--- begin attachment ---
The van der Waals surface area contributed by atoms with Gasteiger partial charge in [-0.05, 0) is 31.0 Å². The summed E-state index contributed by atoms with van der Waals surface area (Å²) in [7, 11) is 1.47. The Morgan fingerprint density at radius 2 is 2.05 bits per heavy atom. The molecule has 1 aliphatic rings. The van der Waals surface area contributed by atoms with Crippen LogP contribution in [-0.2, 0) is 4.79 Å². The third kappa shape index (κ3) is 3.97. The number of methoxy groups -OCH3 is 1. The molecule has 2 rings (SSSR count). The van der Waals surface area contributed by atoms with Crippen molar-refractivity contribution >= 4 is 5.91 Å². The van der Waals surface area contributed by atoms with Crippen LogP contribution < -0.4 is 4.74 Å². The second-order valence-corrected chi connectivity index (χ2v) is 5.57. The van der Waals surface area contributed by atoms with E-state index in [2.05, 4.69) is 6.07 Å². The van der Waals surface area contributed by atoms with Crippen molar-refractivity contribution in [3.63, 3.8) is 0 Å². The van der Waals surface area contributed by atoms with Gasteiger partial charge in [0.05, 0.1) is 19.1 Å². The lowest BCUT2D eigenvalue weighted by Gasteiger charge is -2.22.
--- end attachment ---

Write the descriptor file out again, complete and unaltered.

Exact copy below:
The van der Waals surface area contributed by atoms with Gasteiger partial charge in [-0.05, 0) is 31.0 Å². The summed E-state index contributed by atoms with van der Waals surface area (Å²) in [7, 11) is 1.47. The Morgan fingerprint density at radius 2 is 2.05 bits per heavy atom. The molecule has 1 aliphatic rings. The van der Waals surface area contributed by atoms with Crippen LogP contribution in [-0.2, 0) is 4.79 Å². The third kappa shape index (κ3) is 3.97. The number of methoxy groups -OCH3 is 1. The molecule has 2 rings (SSSR count). The van der Waals surface area contributed by atoms with Crippen molar-refractivity contribution >= 4 is 5.91 Å². The van der Waals surface area contributed by atoms with Crippen LogP contribution < -0.4 is 4.74 Å². The second-order valence-corrected chi connectivity index (χ2v) is 5.57. The van der Waals surface area contributed by atoms with E-state index in [2.05, 4.69) is 6.07 Å². The van der Waals surface area contributed by atoms with Crippen molar-refractivity contribution in [3.63, 3.8) is 0 Å². The van der Waals surface area contributed by atoms with Gasteiger partial charge in [0.05, 0.1) is 19.1 Å². The lowest BCUT2D eigenvalue weighted by Gasteiger charge is -2.22.